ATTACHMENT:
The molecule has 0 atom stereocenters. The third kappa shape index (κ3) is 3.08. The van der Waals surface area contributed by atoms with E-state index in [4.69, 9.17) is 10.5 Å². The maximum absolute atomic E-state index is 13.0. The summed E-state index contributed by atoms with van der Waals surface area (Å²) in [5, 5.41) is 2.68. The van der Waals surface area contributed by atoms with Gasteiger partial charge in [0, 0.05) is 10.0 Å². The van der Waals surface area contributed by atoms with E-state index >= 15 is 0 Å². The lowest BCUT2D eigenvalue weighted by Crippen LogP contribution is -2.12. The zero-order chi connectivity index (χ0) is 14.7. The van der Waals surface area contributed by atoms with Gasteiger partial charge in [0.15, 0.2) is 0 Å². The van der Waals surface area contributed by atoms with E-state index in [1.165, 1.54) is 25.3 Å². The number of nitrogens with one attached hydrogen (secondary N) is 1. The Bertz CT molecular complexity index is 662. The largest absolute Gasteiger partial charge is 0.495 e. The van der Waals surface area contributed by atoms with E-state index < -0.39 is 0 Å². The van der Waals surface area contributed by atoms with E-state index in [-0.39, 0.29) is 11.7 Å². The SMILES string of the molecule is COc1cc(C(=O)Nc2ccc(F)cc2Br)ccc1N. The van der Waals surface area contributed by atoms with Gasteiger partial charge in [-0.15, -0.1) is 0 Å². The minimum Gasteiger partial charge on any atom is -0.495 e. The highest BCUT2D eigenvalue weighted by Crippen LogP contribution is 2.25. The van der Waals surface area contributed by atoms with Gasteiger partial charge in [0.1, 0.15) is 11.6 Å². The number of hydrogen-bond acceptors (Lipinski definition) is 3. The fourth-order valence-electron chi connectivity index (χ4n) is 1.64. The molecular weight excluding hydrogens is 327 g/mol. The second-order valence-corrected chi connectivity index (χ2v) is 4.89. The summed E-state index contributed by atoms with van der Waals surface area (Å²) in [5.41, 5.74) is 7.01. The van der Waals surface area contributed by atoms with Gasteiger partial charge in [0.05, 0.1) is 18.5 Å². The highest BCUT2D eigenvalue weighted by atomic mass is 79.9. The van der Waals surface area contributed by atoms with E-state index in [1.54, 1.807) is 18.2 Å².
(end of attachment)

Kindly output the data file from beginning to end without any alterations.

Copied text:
The molecule has 0 atom stereocenters. The third kappa shape index (κ3) is 3.08. The van der Waals surface area contributed by atoms with E-state index in [4.69, 9.17) is 10.5 Å². The maximum absolute atomic E-state index is 13.0. The summed E-state index contributed by atoms with van der Waals surface area (Å²) in [5, 5.41) is 2.68. The van der Waals surface area contributed by atoms with Gasteiger partial charge in [0, 0.05) is 10.0 Å². The van der Waals surface area contributed by atoms with E-state index >= 15 is 0 Å². The lowest BCUT2D eigenvalue weighted by Crippen LogP contribution is -2.12. The zero-order chi connectivity index (χ0) is 14.7. The van der Waals surface area contributed by atoms with Gasteiger partial charge in [0.15, 0.2) is 0 Å². The van der Waals surface area contributed by atoms with E-state index in [1.165, 1.54) is 25.3 Å². The number of nitrogens with one attached hydrogen (secondary N) is 1. The Bertz CT molecular complexity index is 662. The largest absolute Gasteiger partial charge is 0.495 e. The van der Waals surface area contributed by atoms with E-state index < -0.39 is 0 Å². The van der Waals surface area contributed by atoms with E-state index in [-0.39, 0.29) is 11.7 Å². The SMILES string of the molecule is COc1cc(C(=O)Nc2ccc(F)cc2Br)ccc1N. The van der Waals surface area contributed by atoms with Gasteiger partial charge in [-0.15, -0.1) is 0 Å². The minimum Gasteiger partial charge on any atom is -0.495 e. The highest BCUT2D eigenvalue weighted by Crippen LogP contribution is 2.25. The van der Waals surface area contributed by atoms with Gasteiger partial charge in [0.1, 0.15) is 11.6 Å². The number of hydrogen-bond acceptors (Lipinski definition) is 3. The fourth-order valence-electron chi connectivity index (χ4n) is 1.64. The molecular weight excluding hydrogens is 327 g/mol. The second-order valence-corrected chi connectivity index (χ2v) is 4.89. The summed E-state index contributed by atoms with van der Waals surface area (Å²) in [5.41, 5.74) is 7.01. The van der Waals surface area contributed by atoms with Gasteiger partial charge in [0.05, 0.1) is 18.5 Å². The highest BCUT2D eigenvalue weighted by atomic mass is 79.9. The van der Waals surface area contributed by atoms with E-state index in [1.54, 1.807) is 18.2 Å².